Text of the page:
We have taken concrete steps to reduce our environmental impact:  

  • 170 sites in France and 70 in Italy are entirely powered by renewable energy;
  • Anti-waste assessments at 300 sites in France have led us to redistribute 55 tons of excess food;
  • 50% of French and Spanish recipes have a low carbon score;
  • 90% of sites process their organic waste.   


Sustainability is the watchword at Elior’s 21,000 restaurants and corporate canteens, where the Group serves 3.9 million meals a day. Elior pursues a cutting-edge approach to catering that guides its suppliers, clients, guests, and employees along the path to a sustainable society. During this 22nd European Sustainable Development Week (ESDW), we wanted to highlight the work the Group has done to meet its 2025 ESG goals.  

2025 ESG goals: limiting Elior’s climate impact  

Every aspect of our business is focused on meeting a shared set of ESG goals aimed at shrinking our carbon footprint and protecting the planet’s resources. To that end, the Group has set a target of lowering greenhouse gas emissions by 12% by 2025 relative to 2020 by: (1) sourcing 80% of our sites’ electricity needs from renewable sources and improving energy efficiency; (2) cutting food waste by 30%; and (3) lowering our food offerings’ carbon footprint.   

“We work in an incredibly rich business ecosystem that inspires us to do our part: 21,000 restaurants, nearly 4 million guests, five main countries, and thousands of suppliers and partners. Elior acknowledges its position as a role model by pursuing concrete action and making firm commitments to shrink its environmental footprint. At the same time, we are engaging with all our stakeholders to change behaviors through education and bring them along as we make the transition to a sustainable society,” says Aurélie Stewart, Group Head of CSR and Sustainability.   

These three priorities are aimed at transitioning the Group’s operations to a lower-carbon future in which its guests, clients, and suppliers all have a role to play. Elior is convinced the climate transition must be a collective effort—no one can do it alone. A good example is the way our Ansamble subsidiary displays carbon footprints for each of its recipes. Our catering teams provide guests with transparent, easy-to-read information to help them understand the environmental impact of what they eat every day with the goal of nudging them towards responsible food choices.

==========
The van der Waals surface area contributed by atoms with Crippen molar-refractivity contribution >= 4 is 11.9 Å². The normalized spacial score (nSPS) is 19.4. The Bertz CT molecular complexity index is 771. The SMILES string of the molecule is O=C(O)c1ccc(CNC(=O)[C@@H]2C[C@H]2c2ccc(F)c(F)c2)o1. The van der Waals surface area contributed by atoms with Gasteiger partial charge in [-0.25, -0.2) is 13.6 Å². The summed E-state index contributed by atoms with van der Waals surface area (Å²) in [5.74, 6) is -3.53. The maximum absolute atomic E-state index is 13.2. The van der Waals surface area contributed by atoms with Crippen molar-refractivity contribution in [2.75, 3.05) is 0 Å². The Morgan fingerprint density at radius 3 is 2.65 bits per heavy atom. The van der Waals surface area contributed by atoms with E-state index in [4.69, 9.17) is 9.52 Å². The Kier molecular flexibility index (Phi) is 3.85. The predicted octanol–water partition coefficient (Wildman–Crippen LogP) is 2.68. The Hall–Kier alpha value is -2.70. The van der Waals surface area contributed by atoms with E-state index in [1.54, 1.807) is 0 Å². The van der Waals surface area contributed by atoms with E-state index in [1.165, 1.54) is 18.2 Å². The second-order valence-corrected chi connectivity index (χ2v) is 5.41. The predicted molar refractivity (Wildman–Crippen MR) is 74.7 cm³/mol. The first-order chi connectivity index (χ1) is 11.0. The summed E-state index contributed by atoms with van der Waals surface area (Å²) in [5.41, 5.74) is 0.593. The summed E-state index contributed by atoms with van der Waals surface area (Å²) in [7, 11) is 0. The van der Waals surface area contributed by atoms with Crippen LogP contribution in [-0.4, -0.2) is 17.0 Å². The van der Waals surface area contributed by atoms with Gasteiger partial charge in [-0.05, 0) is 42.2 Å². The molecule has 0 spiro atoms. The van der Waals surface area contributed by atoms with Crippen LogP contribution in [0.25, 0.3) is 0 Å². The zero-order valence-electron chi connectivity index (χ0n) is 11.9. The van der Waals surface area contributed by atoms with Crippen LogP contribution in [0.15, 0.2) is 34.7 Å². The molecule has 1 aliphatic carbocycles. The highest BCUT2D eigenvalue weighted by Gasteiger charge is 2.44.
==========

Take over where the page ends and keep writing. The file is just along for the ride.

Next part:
Did you know?

France’s Anti-waste and Circular Economy Law calls for experimenting with environmental impact signage, so Elior has been displaying dishes’ eco-scores in seven corporate canteens to see how the information affects guests’ food choices.  For more information, please visit Food for Good.   


80% of electricity from renewable sources by 2025  

  • Today, 170 sites in France are powered by renewable energy suppliers, including wind, hydro, and geothermal;
  • Elior manages the energy supply at 70 of its sites in Italy, and all are powered by renewable energy; 
  • 90% of sites process their organic waste.  

To take the next step, we have created an auditing tool that lets operations teams gauge their energy efficiency, implement targeted action plans, and measure progress. Teams will be able to use the tool to see how much they consume and orient their actions to meet targets. Elior has also adopted training sessions to help influence behavior. To date, more than 2,100 of 2,300 employees in the catering division have received training.   

The organic waste we process becomes an input for biogas production. In France, the Education and Healthcare teams have processed 800 tons of organic waste to make renewable natural gas—fuel for the Group’s delivery trucks—and compost for the farmers Elior works with.  


Reduce food waste by 30% by 2025 relative to 2020  

  • So far, 300 sites have performed anti-waste assessments;
  • Elior has redistributed 55 tons of food in the form of donations in France, sparing it from waste disposal.  

We are tackling the problem from several angles: training, measuring, better calibrating the quantities we produce, creating zero-waste recipes, raising guests’ awareness, donating food, and implementing partnerships with “Too good to go”. For example, our teams in Italy are testing an artificial intelligence solution, Winnow Vision, that tracks food waste to help kitchen staff see what food is being thrown away and adjust their offerings to guests’ tastes. “Using zucchini peels as salad ingredients is a way of saying, ‘You can do this at home, too’. The response has been tremendous every time.”  

Jon Lilley, Elior UK’s Group Development Chef, is part of the “Trashed” project to invent healthy, delicious, zero-waste recipes using food that is typically thrown away.   


Reduce our food offering’s carbon footprint with vegetarian dishes  

  • Today, 50% of French and Spanish dishes are low carbon, meaning they emit under 180g of CO2 per 100g of food.  

Chefs in all the countries where Elior operates are being trained to create delicious, seasonal vegetarian recipes as part of a nutritionally balanced menu. Devising vegetarian recipes and dishes requires some special skills, notably from a nutritional standpoint. Chef France Franco has led a training course in vegetarian cuisine for Elior’s teams. As she explains, “It’s vital for us to show that meals can be both healthy and tasty. I’ve designed 20 recipes for Elior that are easy to make and enjoyable for non-vegetarians, especially kids.”   

Food offerings have clearly evolved in all of the Group’s markets:  

  • In Spain, with AlimentadeConSentido, Elior offers a sustainable / low-carbon menu every month;   
  • Vegebond in the US offers university students 100% vegetarian or vegan meals;   
  • In France, with Re-Set, Elior serves a vegetarian menu twice a week;  
  • And in the UK, Elior’s Wildgreen fast food offering prepares 50% of dishes using vegetarian recipes.